Government vs. Private

Student loans mainly come in two forms: Government or private. For U.S. citizens, the U.S. Department of Education manages loans funded by the federal government. These can be subsidized or unsubsidized and are explained below in more detail.

Private loans are usually used when government loans don’t offer enough financial support for a student’s particular situation. In this case, the lender is a private institution, like a bank, and the interest rates on the loans are determined based on the borrower’s creditworthiness. Rates are typically higher than those for government loans.

Government Loans – Subsidized vs. Unsubsidized

A subsidized loan is only available to undergraduate students with demonstrated financial need. While the student is in school, and during the six months after graduation, the government pays the interest on the loan on the student’s behalf.

Unsubsidized loans are available to both undergraduate and graduate students, regardless of financial need, and the interest due on the loan must be paid by the student borrower. The interest can either be paid while the student is in school or it can accrue on the loan until the borrower starts paying it back after graduation.

The amount of money you can borrow via federal government loans is determined by both your school and by the limits imposed on these loans by the Department of Education. To determine the maximum amount for which you are eligible to borrow each year, as well as current interest rates, explore the chart at studentaid.ed.gov. (Interest rates on government loans are independent of a student’s credit history.)

The FAFSA

The Free Application for Federal Student Aid, commonly known as the FAFSA, is a form that students must fill out in order to be eligible for government loans. Most schools also use information on the FAFSA to determine eligibility for their own scholarships, grants and loans. In order to fill this form out, it’s best to have the recent tax returns of both the student and his parents, if he is claimed as a dependent on their paperwork.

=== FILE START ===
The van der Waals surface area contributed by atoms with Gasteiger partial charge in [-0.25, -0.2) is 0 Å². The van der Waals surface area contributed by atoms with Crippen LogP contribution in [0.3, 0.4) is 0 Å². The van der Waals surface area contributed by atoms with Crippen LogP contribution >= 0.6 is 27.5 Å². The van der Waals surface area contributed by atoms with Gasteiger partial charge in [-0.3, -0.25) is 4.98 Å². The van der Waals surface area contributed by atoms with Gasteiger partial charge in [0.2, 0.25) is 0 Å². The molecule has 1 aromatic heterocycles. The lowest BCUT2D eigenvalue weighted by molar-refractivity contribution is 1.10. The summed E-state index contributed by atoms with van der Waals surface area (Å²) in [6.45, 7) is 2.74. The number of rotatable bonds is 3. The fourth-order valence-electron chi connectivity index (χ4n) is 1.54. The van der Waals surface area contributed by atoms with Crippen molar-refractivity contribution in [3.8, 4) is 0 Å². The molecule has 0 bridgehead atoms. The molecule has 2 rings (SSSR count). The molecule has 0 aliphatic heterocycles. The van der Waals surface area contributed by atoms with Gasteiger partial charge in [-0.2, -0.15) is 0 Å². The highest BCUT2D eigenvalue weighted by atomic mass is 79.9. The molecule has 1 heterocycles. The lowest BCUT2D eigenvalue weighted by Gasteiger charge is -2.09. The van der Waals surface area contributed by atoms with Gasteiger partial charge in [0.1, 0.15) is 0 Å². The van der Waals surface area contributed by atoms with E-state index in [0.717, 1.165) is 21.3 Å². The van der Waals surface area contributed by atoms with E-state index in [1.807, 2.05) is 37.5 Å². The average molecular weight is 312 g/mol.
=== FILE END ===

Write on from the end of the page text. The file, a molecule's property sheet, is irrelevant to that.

What if I Can’t Repay?

Student loans must be repaid and are among the most difficult loans to have discharged, even if you declare bankruptcy. You take extreme care when borrowing to pay for school. Only borrow as much money as you need and have a solid plan for repayment in place far in advance of when your payments come due. Student loans can follow you for a long time, hindering your future financial security, so be sure that decisions you make in your younger years don’t negatively impact your adult life.

CFPB Sues ITT for Allegedly Exploiting Students with Predatory Loans

The Consumer Financial Protection Bureau sent a jolt through the for-profit college industry this week when the federal agency sued ITT Educational Services Inc. for predatory lending practices, saying it would seek restitution for victims, a civil fine and injunctions against the company.

The CFPB accused ITT, which owns and operates ITT Technical Institute, of exploiting its students by pushing them into high-cost private loans the school knew likely would end up in default. Colleges are the beneficiaries of much of the loan money paid out for tuition, fees, books and other expenses. Schools receive the money, regardless of whether the student succeeds at school and graduates.

“ITT marketed itself as improving consumers’ lives, but it was really just improving its bottom line,” CFPB Director Richard Corday said in a statement. “We believe ITT used high-pressure tactics to push many consumers into expensive loans destined to default.”

The suit marks the first time the CFPB has taken action against a college in the for-profit business. The action comes one month after 13 states sent subpoenas to ITT and three other for-profit colleges, demanding documents about recruiting practices and financing.

An ITT spokeswoman declined to comment on the pending CFPB lawsuit, but told Reuters “we believe that the Bureau’s claims are without merit.”